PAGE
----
And what it is.
Earlier this week, The Messenger ran a philanthropy-related story that began this way:
In April of last year, Tom Perriello, the then-executive director of Open Society Foundations (OSF) US programs, sat for lunch across Democratic operative Andres Ramirez with a pitch.
As a donor and a funder, he said he would like to see if national Latino groups could come together, and wondered if they would be willing to submit a joint proposal to work on Latino voter mobilization ahead of 2024, according to two sources familiar with the meeting. Would top Latino groups be willing to submit a joint proposal, he asked, stressing that he would be willing to take the proposal himself?
Perriello communicated that from his perch at OSF, the joining of forces would be seen as “historic.”
Just over a year later, three top national Latino groups did just that, submitting a $67 million proposal for TV, digital, radio, and mail spending on May 5, 2023, according to the leaked memo obtained by The Messenger, with work to begin in July 2023.
The Messenger has learned, however, that the “historic” opportunity ran into a wall of reality; the proposal will not move forward.
The article went on to tell a tale all too familiar to nonprofit groups seeking foundation support: a major philanthropy meets with its grantees, subtly suggesting that a certain kind of grant request is likely to be met with approval; the nonprofits work hard to sketch a project chock-full of deliverables and theories of change and logic models; there’s a personnel change at the foundation; and all that work is for naught. It was an excellent and well-researched piece, with the sort of inside dope that philanthropy reporting typically lacks.
But as I read it, this thought suddenly came to me: woah, hold up. Let’s rewind to that opening, and read it again, this time trying to imagine how it might appear to the average, not-too-familiar-with-philanthropy reader. It would probably go like this: “A major American foundation summons a political party official and promises substantial grants to nonprofits to turn out voters for Democratic candidates.”
Yes, yes—lots missing from this account. And maybe lots missing from the meeting—like, the nonprofits whose agendas were being hammered out between OSF and the Democratic Party.
And yes, I’m fully acquainted with all the complexities and nuances of what counts for legitimate non-partisan political activity by groups with a bewildering array of IRS designations. I’m sure that nonprofit legal experts could examine the so-far-undisclosed details of the meeting and prove conclusively that no laws were broken.
But that’s not the point here. To the average reader viewing this from some distance, another story emerges. It sure looks like foundations can sit down with political party leaders and arrange for millions of tax-advantaged dollars to flow through nonprofits into elections. And as much as we might be able to parse away any outright illegality, we know that’s precisely what happens all the time. As subtly expressed by David Callahan, one of the most astute observers of the philanthropy/politics borderlands: the notion that foundations today aren’t involved in partisan activity is “bullshit.”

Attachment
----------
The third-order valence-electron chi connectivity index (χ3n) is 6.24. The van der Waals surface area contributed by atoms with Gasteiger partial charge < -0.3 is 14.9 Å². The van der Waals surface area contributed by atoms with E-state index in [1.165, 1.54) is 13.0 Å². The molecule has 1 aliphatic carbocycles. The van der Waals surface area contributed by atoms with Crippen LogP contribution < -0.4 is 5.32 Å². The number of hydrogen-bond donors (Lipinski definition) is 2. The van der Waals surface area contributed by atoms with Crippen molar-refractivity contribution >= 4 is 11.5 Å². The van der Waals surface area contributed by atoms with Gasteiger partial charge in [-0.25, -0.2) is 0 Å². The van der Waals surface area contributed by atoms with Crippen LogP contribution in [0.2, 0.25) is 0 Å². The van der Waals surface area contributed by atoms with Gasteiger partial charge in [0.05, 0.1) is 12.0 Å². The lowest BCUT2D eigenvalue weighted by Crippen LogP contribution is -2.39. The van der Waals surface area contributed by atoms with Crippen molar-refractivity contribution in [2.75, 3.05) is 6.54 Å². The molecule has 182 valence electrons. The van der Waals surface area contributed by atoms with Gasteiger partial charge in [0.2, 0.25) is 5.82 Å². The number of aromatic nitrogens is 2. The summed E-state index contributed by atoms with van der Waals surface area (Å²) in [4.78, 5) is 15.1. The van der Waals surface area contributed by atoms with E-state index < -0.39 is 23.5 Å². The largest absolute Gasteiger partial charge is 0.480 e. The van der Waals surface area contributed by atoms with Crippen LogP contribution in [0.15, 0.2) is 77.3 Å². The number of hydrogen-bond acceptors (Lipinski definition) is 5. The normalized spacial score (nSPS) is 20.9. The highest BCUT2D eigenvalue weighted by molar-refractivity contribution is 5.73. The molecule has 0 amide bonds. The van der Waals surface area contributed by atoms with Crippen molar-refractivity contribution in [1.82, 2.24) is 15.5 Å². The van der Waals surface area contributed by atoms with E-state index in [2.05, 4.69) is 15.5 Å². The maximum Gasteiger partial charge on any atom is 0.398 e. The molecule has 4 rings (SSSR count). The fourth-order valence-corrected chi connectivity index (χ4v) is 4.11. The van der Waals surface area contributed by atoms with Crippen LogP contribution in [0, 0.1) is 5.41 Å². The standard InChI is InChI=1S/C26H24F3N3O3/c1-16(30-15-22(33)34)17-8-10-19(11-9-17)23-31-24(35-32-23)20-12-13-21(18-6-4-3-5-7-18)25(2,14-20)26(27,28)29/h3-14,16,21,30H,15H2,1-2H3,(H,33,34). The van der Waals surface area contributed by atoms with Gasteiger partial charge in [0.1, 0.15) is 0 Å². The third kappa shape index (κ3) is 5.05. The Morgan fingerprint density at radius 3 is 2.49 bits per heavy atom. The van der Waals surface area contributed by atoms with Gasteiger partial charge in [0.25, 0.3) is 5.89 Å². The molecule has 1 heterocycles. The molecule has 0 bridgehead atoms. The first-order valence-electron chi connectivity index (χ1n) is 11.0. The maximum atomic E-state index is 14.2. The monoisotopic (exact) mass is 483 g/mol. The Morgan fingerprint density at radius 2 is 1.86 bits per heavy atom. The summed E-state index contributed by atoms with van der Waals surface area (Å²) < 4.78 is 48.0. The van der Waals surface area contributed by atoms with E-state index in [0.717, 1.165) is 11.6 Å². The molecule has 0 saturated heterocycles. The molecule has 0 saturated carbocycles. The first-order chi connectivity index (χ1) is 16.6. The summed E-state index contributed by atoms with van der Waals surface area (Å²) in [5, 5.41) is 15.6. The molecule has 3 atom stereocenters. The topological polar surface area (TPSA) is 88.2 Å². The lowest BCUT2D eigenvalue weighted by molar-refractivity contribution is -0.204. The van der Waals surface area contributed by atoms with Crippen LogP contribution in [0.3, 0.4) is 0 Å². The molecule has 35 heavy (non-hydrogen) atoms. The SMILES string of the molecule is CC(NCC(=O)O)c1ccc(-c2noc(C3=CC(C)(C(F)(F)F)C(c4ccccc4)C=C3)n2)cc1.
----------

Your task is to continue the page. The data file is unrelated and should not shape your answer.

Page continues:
It’s bullshit, of course, because ever since the 1969 Tax Reform Act banned partisan involvement by foundations, philanthropy has steadily, surreptitiously tip-toed farther and farther into the electoral realm. And after each move, nothing happens. There’s no IRS investigation; no one is summoned before a Congressional committee; the public seems asleep.
The editors of The Giving Review are among the few who have consistently sounded the alarm about the politicization of philanthropy, although so far without effect. But one never knows when some random, unanticipated event might send politicized foundations scurrying like cockroaches after the light comes on in the kitchen. (I grew up on the Gulf Coast. I’ve witnessed this. It’s truly unpleasant).
That’s the lesson foundations should learn from the reaction of prominent donors to the deeply repugnant antisemitism suddenly revealed to be part of campus progressive activism a month ago. Conservative analysts have warned for years about this state of affairs. The Giving Review observedthat even in the 2019 protests leading to Warren Kanders’ exit from the board of the Whitney Museum of American Art, the now-familiar cry “From the river to the sea, Palestine will be free” rang out in its hallways. Yet no one paid any attention to these warnings—until the horrific assault on Israel by Hamas on October 7, followed by an entirely predictable response from the campus left.
Will wealthy donors, Congress, and the public continue to watch benignly as foundations casually direct millions of tax-advantaged dollars into partisan political campaigns? That’s what politicized foundations are counting on. But no one can predict when a particularly egregious violation will strike a nerve, with summonses suddenly flying from Congressional committees to startled foundation president and board members, many of whom will never have considered their manifestly partisan engagements to be problematic.